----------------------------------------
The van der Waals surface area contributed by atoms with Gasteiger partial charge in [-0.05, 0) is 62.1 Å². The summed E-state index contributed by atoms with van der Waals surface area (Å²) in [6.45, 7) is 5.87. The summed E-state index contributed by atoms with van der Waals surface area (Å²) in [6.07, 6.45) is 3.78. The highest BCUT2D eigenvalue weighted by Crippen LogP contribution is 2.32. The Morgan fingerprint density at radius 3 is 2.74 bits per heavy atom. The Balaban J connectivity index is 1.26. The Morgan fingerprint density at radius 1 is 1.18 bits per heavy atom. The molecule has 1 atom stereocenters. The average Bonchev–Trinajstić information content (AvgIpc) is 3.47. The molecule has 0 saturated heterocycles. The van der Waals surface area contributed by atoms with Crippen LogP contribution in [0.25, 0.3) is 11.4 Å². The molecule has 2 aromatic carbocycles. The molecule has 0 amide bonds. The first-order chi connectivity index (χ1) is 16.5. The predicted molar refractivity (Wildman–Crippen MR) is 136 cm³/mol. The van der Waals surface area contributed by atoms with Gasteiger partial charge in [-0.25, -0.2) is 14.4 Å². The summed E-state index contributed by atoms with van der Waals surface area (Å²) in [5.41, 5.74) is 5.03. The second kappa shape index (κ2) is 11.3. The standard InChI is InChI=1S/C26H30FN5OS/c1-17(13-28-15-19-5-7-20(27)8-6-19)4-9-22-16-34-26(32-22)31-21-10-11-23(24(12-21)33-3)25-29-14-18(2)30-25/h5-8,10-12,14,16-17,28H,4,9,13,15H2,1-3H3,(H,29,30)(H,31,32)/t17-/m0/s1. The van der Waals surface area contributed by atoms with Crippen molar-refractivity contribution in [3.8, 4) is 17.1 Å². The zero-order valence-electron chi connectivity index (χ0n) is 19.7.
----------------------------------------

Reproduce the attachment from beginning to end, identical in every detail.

The van der Waals surface area contributed by atoms with Gasteiger partial charge in [-0.05, 0) is 62.1 Å². The summed E-state index contributed by atoms with van der Waals surface area (Å²) in [6.45, 7) is 5.87. The summed E-state index contributed by atoms with van der Waals surface area (Å²) in [6.07, 6.45) is 3.78. The highest BCUT2D eigenvalue weighted by Crippen LogP contribution is 2.32. The Morgan fingerprint density at radius 3 is 2.74 bits per heavy atom. The Balaban J connectivity index is 1.26. The Morgan fingerprint density at radius 1 is 1.18 bits per heavy atom. The molecule has 1 atom stereocenters. The average Bonchev–Trinajstić information content (AvgIpc) is 3.47. The molecule has 0 saturated heterocycles. The van der Waals surface area contributed by atoms with Crippen LogP contribution in [0.25, 0.3) is 11.4 Å². The molecule has 2 aromatic carbocycles. The molecule has 0 amide bonds. The first-order chi connectivity index (χ1) is 16.5. The predicted molar refractivity (Wildman–Crippen MR) is 136 cm³/mol. The van der Waals surface area contributed by atoms with Gasteiger partial charge in [-0.25, -0.2) is 14.4 Å². The summed E-state index contributed by atoms with van der Waals surface area (Å²) in [5.41, 5.74) is 5.03. The second kappa shape index (κ2) is 11.3. The standard InChI is InChI=1S/C26H30FN5OS/c1-17(13-28-15-19-5-7-20(27)8-6-19)4-9-22-16-34-26(32-22)31-21-10-11-23(24(12-21)33-3)25-29-14-18(2)30-25/h5-8,10-12,14,16-17,28H,4,9,13,15H2,1-3H3,(H,29,30)(H,31,32)/t17-/m0/s1. The van der Waals surface area contributed by atoms with Crippen molar-refractivity contribution in [3.8, 4) is 17.1 Å². The zero-order valence-electron chi connectivity index (χ0n) is 19.7.